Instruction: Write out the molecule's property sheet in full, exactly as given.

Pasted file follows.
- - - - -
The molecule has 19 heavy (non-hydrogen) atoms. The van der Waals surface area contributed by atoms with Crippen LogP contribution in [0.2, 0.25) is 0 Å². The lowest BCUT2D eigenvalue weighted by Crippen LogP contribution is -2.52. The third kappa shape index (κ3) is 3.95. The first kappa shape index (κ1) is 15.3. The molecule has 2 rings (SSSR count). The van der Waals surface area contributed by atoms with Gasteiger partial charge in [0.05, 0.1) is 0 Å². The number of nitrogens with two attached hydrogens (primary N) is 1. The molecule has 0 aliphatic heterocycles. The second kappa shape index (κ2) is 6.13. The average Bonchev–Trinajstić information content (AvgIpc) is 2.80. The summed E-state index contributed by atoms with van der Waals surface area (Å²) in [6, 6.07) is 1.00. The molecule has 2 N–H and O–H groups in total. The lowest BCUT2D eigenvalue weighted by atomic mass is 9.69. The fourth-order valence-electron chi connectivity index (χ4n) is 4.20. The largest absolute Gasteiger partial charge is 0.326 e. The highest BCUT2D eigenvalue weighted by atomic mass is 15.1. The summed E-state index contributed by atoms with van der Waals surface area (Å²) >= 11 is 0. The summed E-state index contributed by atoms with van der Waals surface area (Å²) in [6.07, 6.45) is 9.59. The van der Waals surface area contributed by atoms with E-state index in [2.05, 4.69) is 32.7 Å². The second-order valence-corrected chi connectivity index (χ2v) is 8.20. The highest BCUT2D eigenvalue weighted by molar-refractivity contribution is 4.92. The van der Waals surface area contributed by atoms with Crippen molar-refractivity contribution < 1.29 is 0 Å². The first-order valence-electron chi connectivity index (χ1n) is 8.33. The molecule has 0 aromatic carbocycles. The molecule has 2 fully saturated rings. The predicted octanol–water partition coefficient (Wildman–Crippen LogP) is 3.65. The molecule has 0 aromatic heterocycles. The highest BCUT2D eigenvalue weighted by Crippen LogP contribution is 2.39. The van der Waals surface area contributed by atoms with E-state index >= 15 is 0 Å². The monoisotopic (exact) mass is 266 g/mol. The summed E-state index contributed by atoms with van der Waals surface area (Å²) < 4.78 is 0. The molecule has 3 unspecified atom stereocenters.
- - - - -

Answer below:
The molecule has 19 heavy (non-hydrogen) atoms. The van der Waals surface area contributed by atoms with Crippen LogP contribution in [0.2, 0.25) is 0 Å². The lowest BCUT2D eigenvalue weighted by Crippen LogP contribution is -2.52. The third kappa shape index (κ3) is 3.95. The first kappa shape index (κ1) is 15.3. The molecule has 2 rings (SSSR count). The van der Waals surface area contributed by atoms with Gasteiger partial charge in [0.05, 0.1) is 0 Å². The number of nitrogens with two attached hydrogens (primary N) is 1. The molecule has 0 aliphatic heterocycles. The second kappa shape index (κ2) is 6.13. The average Bonchev–Trinajstić information content (AvgIpc) is 2.80. The summed E-state index contributed by atoms with van der Waals surface area (Å²) in [6, 6.07) is 1.00. The molecule has 2 N–H and O–H groups in total. The lowest BCUT2D eigenvalue weighted by atomic mass is 9.69. The fourth-order valence-electron chi connectivity index (χ4n) is 4.20. The largest absolute Gasteiger partial charge is 0.326 e. The highest BCUT2D eigenvalue weighted by atomic mass is 15.1. The summed E-state index contributed by atoms with van der Waals surface area (Å²) >= 11 is 0. The summed E-state index contributed by atoms with van der Waals surface area (Å²) in [6.07, 6.45) is 9.59. The van der Waals surface area contributed by atoms with E-state index in [2.05, 4.69) is 32.7 Å². The second-order valence-corrected chi connectivity index (χ2v) is 8.20. The highest BCUT2D eigenvalue weighted by molar-refractivity contribution is 4.92. The van der Waals surface area contributed by atoms with Crippen molar-refractivity contribution < 1.29 is 0 Å². The first-order valence-electron chi connectivity index (χ1n) is 8.33. The molecule has 0 aromatic carbocycles. The molecule has 2 fully saturated rings. The predicted octanol–water partition coefficient (Wildman–Crippen LogP) is 3.65. The molecule has 0 aromatic heterocycles. The highest BCUT2D eigenvalue weighted by Crippen LogP contribution is 2.39. The van der Waals surface area contributed by atoms with E-state index >= 15 is 0 Å². The monoisotopic (exact) mass is 266 g/mol. The summed E-state index contributed by atoms with van der Waals surface area (Å²) < 4.78 is 0. The molecule has 3 unspecified atom stereocenters.